In the Edo Period, building a bridge or crossing by boat over the Oi River was strictly prohibited for political reasons. The first bridge built over this river was Horai Bridge, constructed in 1879 and still in use. The bridge is registered in the Guinness Book of Records as the world’s longest wooden walking bridge, with a length of 897 meters. A toll of 100 yen for using the bridge is charged.
The area on the west side of the Oi River is one of the most famous Japanese tea production areas. Beautiful tea fields spread forth on the gentle slopes of the mountains. The Tea Museum called Ochanosato Museum in the Kanaya Area serves 90 kinds of tea from 30 countries all over the world, as well as the local fukamushi sencha, deep steamed green tea. Have a cup of tea and learn about the culture and history of tea. The Japanese garden and tearoom recreate the style of Kobori Enshu, who is known as a master of the Enshu school of the tea ceremony as well as an artist and lord during the 16th-17th century. Try-it-yourself lessons for making matcha (finely-milled green tea) and picking tea leaves are offered on the premises.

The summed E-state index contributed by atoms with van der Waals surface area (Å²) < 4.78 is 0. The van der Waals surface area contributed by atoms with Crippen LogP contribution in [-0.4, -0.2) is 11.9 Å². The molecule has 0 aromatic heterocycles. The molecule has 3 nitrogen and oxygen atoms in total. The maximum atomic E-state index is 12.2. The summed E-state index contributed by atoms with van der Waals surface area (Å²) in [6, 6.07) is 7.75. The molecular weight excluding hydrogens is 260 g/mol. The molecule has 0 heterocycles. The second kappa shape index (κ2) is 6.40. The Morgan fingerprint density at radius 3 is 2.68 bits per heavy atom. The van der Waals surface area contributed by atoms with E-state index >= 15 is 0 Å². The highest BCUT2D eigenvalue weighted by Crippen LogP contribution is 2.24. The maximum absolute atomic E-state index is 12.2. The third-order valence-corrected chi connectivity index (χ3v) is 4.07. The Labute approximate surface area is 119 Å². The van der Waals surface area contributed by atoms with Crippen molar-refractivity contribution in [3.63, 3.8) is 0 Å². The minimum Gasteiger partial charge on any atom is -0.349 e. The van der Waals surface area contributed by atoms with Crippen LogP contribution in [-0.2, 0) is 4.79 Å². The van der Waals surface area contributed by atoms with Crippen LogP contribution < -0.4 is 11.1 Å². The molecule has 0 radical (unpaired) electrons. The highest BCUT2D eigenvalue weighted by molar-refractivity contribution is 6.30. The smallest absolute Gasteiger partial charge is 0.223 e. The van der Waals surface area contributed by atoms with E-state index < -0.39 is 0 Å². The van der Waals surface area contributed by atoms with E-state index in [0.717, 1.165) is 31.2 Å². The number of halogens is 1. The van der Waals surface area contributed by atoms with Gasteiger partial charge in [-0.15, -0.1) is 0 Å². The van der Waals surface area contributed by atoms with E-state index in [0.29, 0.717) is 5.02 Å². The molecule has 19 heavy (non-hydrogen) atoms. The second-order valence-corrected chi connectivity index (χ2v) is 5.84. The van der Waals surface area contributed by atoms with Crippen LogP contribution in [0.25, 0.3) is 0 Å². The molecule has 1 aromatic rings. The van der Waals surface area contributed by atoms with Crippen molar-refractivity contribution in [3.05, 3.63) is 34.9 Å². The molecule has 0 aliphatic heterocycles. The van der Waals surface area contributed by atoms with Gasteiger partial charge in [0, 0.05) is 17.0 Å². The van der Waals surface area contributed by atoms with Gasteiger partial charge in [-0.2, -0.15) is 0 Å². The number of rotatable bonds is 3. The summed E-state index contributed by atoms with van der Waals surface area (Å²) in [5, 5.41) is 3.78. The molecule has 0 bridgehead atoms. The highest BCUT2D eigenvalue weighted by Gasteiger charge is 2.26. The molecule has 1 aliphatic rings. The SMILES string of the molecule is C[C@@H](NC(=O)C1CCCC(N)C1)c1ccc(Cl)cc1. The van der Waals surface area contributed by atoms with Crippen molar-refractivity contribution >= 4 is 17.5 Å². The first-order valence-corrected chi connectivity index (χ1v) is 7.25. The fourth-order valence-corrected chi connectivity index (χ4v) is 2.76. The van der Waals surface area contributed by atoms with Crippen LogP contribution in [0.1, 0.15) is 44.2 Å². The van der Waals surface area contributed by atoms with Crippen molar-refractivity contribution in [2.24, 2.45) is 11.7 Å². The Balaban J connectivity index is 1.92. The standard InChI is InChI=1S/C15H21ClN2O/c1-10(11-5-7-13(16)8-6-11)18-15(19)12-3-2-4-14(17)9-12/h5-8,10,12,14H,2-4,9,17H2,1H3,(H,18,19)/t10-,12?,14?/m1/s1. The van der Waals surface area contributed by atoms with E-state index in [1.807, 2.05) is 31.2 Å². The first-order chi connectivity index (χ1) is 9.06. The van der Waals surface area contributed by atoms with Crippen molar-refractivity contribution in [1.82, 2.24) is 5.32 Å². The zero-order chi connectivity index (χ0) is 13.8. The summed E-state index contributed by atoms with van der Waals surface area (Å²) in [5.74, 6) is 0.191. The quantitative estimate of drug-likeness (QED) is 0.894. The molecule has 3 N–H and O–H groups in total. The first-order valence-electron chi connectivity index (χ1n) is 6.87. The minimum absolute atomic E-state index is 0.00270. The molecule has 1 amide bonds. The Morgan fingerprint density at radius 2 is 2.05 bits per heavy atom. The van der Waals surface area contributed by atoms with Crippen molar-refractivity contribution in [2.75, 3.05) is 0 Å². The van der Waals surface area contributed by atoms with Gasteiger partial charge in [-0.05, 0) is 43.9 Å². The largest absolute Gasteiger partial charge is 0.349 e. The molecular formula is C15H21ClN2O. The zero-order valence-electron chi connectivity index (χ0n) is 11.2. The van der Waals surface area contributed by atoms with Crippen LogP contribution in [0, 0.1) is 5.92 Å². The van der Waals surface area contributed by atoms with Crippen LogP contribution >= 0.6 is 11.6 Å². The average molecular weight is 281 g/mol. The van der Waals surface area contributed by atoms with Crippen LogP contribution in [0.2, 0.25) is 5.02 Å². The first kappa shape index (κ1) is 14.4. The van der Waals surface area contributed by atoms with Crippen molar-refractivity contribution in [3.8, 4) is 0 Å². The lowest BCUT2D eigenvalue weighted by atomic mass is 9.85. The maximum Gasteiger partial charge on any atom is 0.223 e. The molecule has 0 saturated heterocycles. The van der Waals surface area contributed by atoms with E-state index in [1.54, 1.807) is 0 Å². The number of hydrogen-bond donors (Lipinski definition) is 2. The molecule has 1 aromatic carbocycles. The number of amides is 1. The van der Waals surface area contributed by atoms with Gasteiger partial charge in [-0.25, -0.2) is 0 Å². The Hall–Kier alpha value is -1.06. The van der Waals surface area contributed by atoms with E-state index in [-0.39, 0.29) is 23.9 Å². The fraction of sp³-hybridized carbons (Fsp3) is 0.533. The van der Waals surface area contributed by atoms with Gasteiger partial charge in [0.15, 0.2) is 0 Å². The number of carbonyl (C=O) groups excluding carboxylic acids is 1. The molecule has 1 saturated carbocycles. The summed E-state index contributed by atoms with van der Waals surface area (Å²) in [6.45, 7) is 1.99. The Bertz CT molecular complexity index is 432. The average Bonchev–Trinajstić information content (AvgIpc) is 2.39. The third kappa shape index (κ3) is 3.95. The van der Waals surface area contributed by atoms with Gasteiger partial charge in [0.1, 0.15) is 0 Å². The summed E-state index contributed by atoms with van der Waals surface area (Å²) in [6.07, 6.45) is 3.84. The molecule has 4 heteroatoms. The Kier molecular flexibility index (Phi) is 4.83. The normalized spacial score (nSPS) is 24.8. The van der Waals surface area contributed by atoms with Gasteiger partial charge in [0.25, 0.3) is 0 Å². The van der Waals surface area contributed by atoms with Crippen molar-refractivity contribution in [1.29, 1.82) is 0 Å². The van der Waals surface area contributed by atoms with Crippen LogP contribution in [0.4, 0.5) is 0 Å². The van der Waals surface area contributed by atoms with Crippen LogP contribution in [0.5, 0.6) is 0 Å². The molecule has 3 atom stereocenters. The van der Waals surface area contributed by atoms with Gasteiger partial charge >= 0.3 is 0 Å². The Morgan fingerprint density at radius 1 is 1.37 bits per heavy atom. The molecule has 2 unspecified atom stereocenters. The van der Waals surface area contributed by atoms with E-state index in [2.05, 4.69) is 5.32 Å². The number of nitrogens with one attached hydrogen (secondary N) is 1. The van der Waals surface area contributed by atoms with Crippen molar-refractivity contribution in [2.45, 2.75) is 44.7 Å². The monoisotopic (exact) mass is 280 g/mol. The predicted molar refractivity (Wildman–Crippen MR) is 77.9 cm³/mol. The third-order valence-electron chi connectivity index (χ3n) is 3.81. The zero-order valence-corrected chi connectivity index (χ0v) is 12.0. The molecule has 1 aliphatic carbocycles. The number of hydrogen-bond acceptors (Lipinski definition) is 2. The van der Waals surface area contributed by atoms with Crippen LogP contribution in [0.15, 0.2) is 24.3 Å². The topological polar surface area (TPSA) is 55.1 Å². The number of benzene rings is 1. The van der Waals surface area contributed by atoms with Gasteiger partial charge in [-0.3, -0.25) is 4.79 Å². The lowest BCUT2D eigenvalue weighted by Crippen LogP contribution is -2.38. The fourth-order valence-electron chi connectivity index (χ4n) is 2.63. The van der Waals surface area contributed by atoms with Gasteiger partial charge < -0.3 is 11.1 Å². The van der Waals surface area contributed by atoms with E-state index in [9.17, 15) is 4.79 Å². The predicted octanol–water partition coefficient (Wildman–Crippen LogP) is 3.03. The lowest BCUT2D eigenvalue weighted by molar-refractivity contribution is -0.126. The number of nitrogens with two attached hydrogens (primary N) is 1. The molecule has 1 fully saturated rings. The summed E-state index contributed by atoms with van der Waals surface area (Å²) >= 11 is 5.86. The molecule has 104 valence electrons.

The Oigawa Railway Line, extending from JR Kanaya Station to Senzu Station, is famous for its steam locomotive trains. Enjoy the sound of the steam whistle echoing in the mountains on the SL train running among the spreading tea fields and the Oi River. Limited express trains, which used to run on private railways in the Kansai Area, are also running on this line in their original colors.
There are facilities where you can enjoy making matcha and experiencing a tea ceremony, as well as hot springs. Kawane Onsen Fureai no Izumi is a hot spring facility housing 11 baths for men and women into which fresh water is constantly supplied. This onsen is famous for having an open-air bath from which you can see SL trains running. At adjoining cottages, dining and lodging are available.